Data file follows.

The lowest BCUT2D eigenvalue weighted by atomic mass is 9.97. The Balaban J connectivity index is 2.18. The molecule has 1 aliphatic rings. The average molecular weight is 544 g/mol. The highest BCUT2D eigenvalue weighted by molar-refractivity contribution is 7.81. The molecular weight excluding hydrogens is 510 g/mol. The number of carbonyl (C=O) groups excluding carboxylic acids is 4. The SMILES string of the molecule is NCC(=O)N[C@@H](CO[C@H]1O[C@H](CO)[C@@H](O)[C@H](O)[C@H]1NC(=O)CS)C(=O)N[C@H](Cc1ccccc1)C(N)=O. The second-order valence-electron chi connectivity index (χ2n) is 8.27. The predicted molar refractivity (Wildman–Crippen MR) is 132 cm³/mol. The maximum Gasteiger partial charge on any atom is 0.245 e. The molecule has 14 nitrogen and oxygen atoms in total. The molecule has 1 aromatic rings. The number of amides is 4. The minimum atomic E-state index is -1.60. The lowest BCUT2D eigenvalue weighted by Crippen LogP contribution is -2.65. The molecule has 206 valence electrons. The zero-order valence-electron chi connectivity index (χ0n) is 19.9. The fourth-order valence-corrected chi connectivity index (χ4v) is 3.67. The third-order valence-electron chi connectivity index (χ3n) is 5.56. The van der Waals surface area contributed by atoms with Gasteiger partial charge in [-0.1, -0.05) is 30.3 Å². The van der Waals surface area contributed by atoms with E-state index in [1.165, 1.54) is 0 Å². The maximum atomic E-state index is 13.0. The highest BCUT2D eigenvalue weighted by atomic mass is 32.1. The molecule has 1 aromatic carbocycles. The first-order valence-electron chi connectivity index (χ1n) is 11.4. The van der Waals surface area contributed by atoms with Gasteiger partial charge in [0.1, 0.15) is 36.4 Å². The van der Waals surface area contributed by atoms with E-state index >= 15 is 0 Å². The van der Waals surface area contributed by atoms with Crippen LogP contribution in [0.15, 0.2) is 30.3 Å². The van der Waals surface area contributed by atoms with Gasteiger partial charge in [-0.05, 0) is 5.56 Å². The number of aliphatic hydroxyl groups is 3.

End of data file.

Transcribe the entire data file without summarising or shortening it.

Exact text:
The lowest BCUT2D eigenvalue weighted by atomic mass is 9.97. The Balaban J connectivity index is 2.18. The molecule has 1 aliphatic rings. The average molecular weight is 544 g/mol. The highest BCUT2D eigenvalue weighted by molar-refractivity contribution is 7.81. The molecular weight excluding hydrogens is 510 g/mol. The number of carbonyl (C=O) groups excluding carboxylic acids is 4. The SMILES string of the molecule is NCC(=O)N[C@@H](CO[C@H]1O[C@H](CO)[C@@H](O)[C@H](O)[C@H]1NC(=O)CS)C(=O)N[C@H](Cc1ccccc1)C(N)=O. The second-order valence-electron chi connectivity index (χ2n) is 8.27. The predicted molar refractivity (Wildman–Crippen MR) is 132 cm³/mol. The maximum Gasteiger partial charge on any atom is 0.245 e. The molecule has 14 nitrogen and oxygen atoms in total. The molecule has 1 aromatic rings. The number of amides is 4. The minimum atomic E-state index is -1.60. The lowest BCUT2D eigenvalue weighted by Crippen LogP contribution is -2.65. The molecule has 206 valence electrons. The zero-order valence-electron chi connectivity index (χ0n) is 19.9. The fourth-order valence-corrected chi connectivity index (χ4v) is 3.67. The third-order valence-electron chi connectivity index (χ3n) is 5.56. The van der Waals surface area contributed by atoms with Gasteiger partial charge in [-0.1, -0.05) is 30.3 Å². The van der Waals surface area contributed by atoms with E-state index in [1.165, 1.54) is 0 Å². The maximum atomic E-state index is 13.0. The highest BCUT2D eigenvalue weighted by atomic mass is 32.1. The molecule has 1 aromatic carbocycles. The first-order valence-electron chi connectivity index (χ1n) is 11.4. The van der Waals surface area contributed by atoms with Gasteiger partial charge in [0.1, 0.15) is 36.4 Å². The van der Waals surface area contributed by atoms with E-state index >= 15 is 0 Å². The van der Waals surface area contributed by atoms with Crippen LogP contribution in [0.15, 0.2) is 30.3 Å². The van der Waals surface area contributed by atoms with Gasteiger partial charge in [-0.05, 0) is 5.56 Å². The number of aliphatic hydroxyl groups is 3.